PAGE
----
This is a really good warranty for a bike in this price range.

Lifetime is as good as it gets on the frame and 3 years is longer than the 2 years a lot of brands offer on parts.

A year on labor is pretty standard stuff.

Overall, a great warranty on this bike by Sole.

Sole’s LCR vs The Competition

Sole LCRSpirit XBR95NordicTrack Commercial R35
Flywheel31 lb30 lb25 lb
Resistance levels404026
Weight limit350 lb350 lb350 lb
Console10″ touchscreen7.5″ LCD14″ HD touchscreen
WarrantyLifetime frame
3 year parts
1 year labor
Lifetime frame
10 year parts
1 year labor
10 year frame
2 year parts
1 year labor
The LCR can hold its own with any home recumbent in the $2k price range.

Ok, that about does it in terms of all the specs and features, so lets take a look at how it stacks up against some of the other top recumbents in the $2k price range.

spirit xbr95

The first one that comes to mind is Spirit’s XBR95, which is a beast of a recumbent bike in its own right.

The XBR95 is usually priced just under $2k and it comes with very similar specs to the LCR.

Highlights include a 30 lb flywheel, 40 resistance levels, a similarly-robust frame, a 350 lb weight limit, a self-generating power source, and a backrest with an adjustable incline.

It’s also backed by a 10 year parts warranty, which is ridiculous.

That said, it comes with a pretty basic LCD console, so it doesn’t offer the cool streaming features found on the LCR.

NordicTrack’s Commercial R35 is another top competitor.

nordictrack commercial r35

The R35 is often priced around $1500 and it comes with a 25 lb flywheel, 26 resistance levels, a heavy-duty frame, a 350 lb weight limit, and a decent warranty.

The star of the show though is the 14″ HD touchscreen console that gives you access to iFit.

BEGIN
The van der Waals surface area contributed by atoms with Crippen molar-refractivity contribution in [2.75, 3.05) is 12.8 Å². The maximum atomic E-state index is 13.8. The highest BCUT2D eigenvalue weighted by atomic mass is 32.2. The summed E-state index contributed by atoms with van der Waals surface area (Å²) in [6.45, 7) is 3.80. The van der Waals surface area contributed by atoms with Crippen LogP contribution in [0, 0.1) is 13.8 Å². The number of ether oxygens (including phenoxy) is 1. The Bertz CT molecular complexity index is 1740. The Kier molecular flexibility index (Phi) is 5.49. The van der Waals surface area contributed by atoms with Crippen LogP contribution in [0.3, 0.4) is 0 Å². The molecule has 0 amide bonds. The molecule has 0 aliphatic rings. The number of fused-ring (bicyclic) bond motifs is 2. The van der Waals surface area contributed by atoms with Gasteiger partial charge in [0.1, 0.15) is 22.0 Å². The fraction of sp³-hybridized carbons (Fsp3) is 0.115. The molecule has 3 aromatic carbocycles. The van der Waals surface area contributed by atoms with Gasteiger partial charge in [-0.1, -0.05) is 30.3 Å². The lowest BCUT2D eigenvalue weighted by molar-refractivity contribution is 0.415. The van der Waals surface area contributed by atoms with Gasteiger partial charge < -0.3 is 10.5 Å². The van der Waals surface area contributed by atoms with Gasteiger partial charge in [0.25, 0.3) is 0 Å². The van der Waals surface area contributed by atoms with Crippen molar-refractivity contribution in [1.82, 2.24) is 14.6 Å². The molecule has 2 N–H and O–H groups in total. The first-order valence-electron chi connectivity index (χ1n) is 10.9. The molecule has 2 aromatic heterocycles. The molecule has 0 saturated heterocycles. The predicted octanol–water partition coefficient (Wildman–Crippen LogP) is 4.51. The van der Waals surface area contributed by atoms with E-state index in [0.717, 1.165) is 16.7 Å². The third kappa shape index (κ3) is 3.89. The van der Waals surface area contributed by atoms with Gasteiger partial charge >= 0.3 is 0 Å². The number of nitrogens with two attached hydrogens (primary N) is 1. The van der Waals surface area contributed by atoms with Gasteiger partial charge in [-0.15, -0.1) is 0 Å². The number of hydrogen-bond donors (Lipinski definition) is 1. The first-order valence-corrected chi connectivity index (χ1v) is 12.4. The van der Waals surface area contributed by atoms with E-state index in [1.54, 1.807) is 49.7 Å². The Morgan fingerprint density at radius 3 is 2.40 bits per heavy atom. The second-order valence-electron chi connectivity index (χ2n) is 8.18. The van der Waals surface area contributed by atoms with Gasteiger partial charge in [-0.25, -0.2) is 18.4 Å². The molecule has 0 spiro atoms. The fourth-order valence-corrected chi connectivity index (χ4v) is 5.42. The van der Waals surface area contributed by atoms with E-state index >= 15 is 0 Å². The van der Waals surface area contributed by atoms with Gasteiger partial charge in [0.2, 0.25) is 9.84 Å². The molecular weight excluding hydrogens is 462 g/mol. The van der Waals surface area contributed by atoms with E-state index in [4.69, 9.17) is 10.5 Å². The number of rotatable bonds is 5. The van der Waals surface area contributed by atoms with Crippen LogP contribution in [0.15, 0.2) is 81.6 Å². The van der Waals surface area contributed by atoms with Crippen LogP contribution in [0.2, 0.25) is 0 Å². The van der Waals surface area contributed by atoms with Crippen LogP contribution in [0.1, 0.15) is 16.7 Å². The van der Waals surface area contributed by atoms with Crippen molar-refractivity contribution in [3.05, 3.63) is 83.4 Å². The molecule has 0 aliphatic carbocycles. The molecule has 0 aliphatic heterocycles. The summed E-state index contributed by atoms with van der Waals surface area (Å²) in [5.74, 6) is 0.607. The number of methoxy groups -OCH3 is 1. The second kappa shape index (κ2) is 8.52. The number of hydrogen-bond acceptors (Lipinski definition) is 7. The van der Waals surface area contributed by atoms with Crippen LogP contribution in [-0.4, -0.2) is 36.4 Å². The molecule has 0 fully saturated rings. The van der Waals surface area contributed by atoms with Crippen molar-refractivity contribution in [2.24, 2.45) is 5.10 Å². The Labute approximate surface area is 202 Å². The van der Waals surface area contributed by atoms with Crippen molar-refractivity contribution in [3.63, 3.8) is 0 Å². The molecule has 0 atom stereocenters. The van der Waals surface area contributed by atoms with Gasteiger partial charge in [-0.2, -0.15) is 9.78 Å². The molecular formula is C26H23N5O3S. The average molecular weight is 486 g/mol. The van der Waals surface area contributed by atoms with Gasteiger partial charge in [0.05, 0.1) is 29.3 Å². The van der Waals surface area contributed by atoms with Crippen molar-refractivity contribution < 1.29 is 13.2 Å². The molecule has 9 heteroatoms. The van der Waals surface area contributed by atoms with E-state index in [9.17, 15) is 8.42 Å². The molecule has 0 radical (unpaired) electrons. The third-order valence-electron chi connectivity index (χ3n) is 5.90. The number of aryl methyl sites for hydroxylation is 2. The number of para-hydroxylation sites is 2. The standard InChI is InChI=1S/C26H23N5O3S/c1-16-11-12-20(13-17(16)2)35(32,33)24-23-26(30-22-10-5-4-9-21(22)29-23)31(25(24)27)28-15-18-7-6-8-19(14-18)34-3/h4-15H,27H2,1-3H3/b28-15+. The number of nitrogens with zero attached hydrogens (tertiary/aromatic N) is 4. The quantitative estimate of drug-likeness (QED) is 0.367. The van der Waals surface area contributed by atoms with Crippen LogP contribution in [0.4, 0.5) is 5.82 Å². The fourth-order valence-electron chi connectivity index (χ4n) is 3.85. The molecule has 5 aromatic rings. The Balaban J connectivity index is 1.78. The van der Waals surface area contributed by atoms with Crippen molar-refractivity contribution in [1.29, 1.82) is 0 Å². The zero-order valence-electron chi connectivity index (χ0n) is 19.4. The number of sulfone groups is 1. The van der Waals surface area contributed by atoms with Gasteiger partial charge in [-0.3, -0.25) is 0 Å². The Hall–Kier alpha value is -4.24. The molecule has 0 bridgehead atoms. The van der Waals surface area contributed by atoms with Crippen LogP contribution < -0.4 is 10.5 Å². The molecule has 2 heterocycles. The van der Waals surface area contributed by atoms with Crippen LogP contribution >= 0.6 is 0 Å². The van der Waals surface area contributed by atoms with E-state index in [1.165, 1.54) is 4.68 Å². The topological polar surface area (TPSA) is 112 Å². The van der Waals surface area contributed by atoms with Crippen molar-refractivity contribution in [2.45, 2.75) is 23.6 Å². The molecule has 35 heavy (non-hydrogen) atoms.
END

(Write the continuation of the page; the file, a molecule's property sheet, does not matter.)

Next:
iFit is pretty awesome when it comes to their instructor-led workouts and metric tracking, but unlike Sole+, it’s not free.

Sole’s LCR vs Sole’s R92

Sole LCRSole R92
Flywheel31 lb20 lb
Resistance levels4020
Weight limit350 lb300 lb
Console10″ touchscreen9″ LCD
WarrantyLifetime frame
3 year parts
1 year labor
Lifetime frame
2 year parts
1 year labor
The LCR comes with significant upgrades in both performance specs and console features.

Before I wrap this review up, I wanna offer a quick comparison to Sole’s other recumbent bike, the R92.

The R92 usually costs about $500 less than the LCR and with that price cut comes some significant downgrades.

For starters, the R92 comes with a lighter flywheel (20 lb) and half as many resistance levels (20).

It also isn’t quite as heavy-duty, its weight limit tops out at 300 lb, and it’s parts warranty is a year shorter.

You’ll also notice that the R92 comes with a more dated, LCD console as opposed to the updated touchscreen found on the LCR.

The R92 is bluetooth compatible though and it does come with bluetooth speakers.

Overall, the R92 is a lighter-duty, simpler recumbent bike, but it’s still a great buy in its own right.

Final Thoughts

Alright, that’ll do it.

The LCR scores highly from top to bottom, starting with the rock-solid frame and 350 lb weight capacity to the heavy flywheel and loads of resistance levels.

It’s also backed by one of the best warranties around, which certainly never hurts.

And with the updated console, the LCR can now hold its own in the tech department as well.

There isn’t much to complain about here, but I guess it would be nice if the backrest was adjustable.

But that’s really me just looking for something negative to say.

And as I think the table above shows, the LCR can hold its own and then some with any recumbent in its class.

Overall, I think the LCR is easily one of the best home recumbents on the market.

If you’re looking for a high-performing bike with cool console features, there’s no better choice. Highly recommended.


Will's a licensed physical therapist (DPT) with over 15 years of experience treating patients from all backgrounds. He's been lifting weights and exercising in one form or another since middle school and has been working out in his own home gym for over a decade. When it comes to fitness equipment, there isn't much he hasn't tried. In his spare time, if he isn't writing or working out, he's likely playing basketball, watching movies, or hanging with his family.

2 thoughts on “Everything You Should Know About Sole’s LCR Recumbent Bike [A Review]”

  1. Sole needs to improve on their customer service after the sale, especially for technical support. I waited a week for an answer to a simple emailed question and never received a reply.